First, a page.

If your dome has to be raised two to three feet, may be best to bring in fill and construct the concrete slab onto the fill.

If your dome has to be raised two to three feet, build a stem wall:


  • Bring in fill dirt to fill within the stem wall and pour a concrete slab onto the fill and build a stem wall. (most economical and energy efficient)
  • Install a wood floor that sets on piers and beams. You would have a crawl space. (This is more expensive.)


At the bottom of this page is a complete list of our frequently asked foundation questions and their answers.


Fax or email your sketch to us and we will call with questions and a price quote. Ai can provide plans for most types of basement wall systems utilizing concrete or block including insulated concrete forms or precast basement wall panels. To complete the basement designs, a local engineer is hired to calculate the load of the dome and its interior floors to determine joist size and spacing and wall design.  Ai then incorporates his designs into your building plans.  Call our office at 321-639-8777 for engineer pricing.


Since we are a manufacturer of dome housing kits, Ai does not manufacture or build basement walls.  Contact a local subcontractor that does that kind of work.


Full basements are the same size and shape as the dome first floor. The multiple sided foundation for the dome can cost 15% to 25% more to construct than a conventional slab.


The below ground basement can have the slab poured first with the exterior basement walls built on top of the slab or the footings can be poured separately with the exterior basement wall built on top of the footings and then the slab poured inside the basement wall. Basement walls are usually 8″ thick when made of poured concrete but will likely increase depending on the height of the basement wall and the height of the backfill.


When the dome is built on a basement, the first floor framing of the dome is typically built with wood 2×10’s which are supported by the concrete basement walls. You can use wood, steel or manufactured trusses for the floor joists. The EPS insulation of the riser panels rests on the wood floor. Concrete is placed between the basement wall and extends up to join with the concrete of the panels. At the corners of the basement wall a column of concrete is formed that will extend up to the reinforced seams between the riser panels. Rebars are anchored in the basement concrete wall corners and are positioned to extend up through this concrete column into the riser wall vertical seams. When the concrete is in place the entire load of the dome bears on the concrete and not on the wood framing.



Have you checked with your local building department to see what they require your house be built on? If you live near the ocean or water, the building department may require concrete pilings which are usually driven 10′ to 15′ down into the ground versus concrete columns that only go down about 3′ into the ground. When there is a potential for waves of water washing dirt out from under your house, the local building department usually requires pilings. If your property is within a few hundred feet of the ocean or gulf then it is the federal government that decides what foundation type your house will have. If you have neighbors that are currently building, ask them what foundations they are utilizing.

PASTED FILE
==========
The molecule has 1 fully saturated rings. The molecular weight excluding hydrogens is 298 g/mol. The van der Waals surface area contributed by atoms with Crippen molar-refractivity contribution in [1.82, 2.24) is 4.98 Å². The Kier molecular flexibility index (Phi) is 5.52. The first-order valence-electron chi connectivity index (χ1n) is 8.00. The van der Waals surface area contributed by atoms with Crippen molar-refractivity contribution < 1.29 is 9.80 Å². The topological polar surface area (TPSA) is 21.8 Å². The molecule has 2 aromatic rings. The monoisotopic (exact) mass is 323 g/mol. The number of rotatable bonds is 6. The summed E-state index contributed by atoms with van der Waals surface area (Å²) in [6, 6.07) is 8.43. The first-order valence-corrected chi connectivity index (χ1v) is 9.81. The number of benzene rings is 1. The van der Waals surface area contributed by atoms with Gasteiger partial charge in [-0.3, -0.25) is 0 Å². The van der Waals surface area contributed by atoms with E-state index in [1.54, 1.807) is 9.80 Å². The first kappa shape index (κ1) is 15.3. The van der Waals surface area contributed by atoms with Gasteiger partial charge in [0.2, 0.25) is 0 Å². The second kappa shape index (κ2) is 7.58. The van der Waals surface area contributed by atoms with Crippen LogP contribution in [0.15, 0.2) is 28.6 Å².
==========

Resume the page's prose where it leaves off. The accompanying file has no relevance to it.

Whether you use concrete pilings or concrete columns, Ai can design a wood platform for under the dome and a deck made out of plastic wood or pressure treated wood with the assistance of a local engineer.  Call for engineer pricing. Or Ai can design for a concrete platform. Remember your building department will require the piling and platform plans and the dome plans to be engineer sealed. These seals can be purchased through us.


Slabs poured for Dome   Dome House on Slab Same Dome  


Pilings with oval Concrete Platform

for 40′ Dome Home


Concrete Dome House with Cupola Built in Mid 80’sCupola’s look different now…not so tall and there arenow overhangs that extend out from the top panels.
Also these raised seams collect water. Only have

flat or rounded seams; not raised.



8″ thick solid concrete
basement walls for 34′ Dome
First Floor wood joists
set on top basement walls


34′ Dome Home
on Poured Concrete basement wall

Back view of same dome Front view of same dome with basement entrance.


 Interior View looking down into basement from
second floor of 45′ Dome.

Exterior View of the same  basement
showing 45′ Dome House

34′ Dome Home on Basement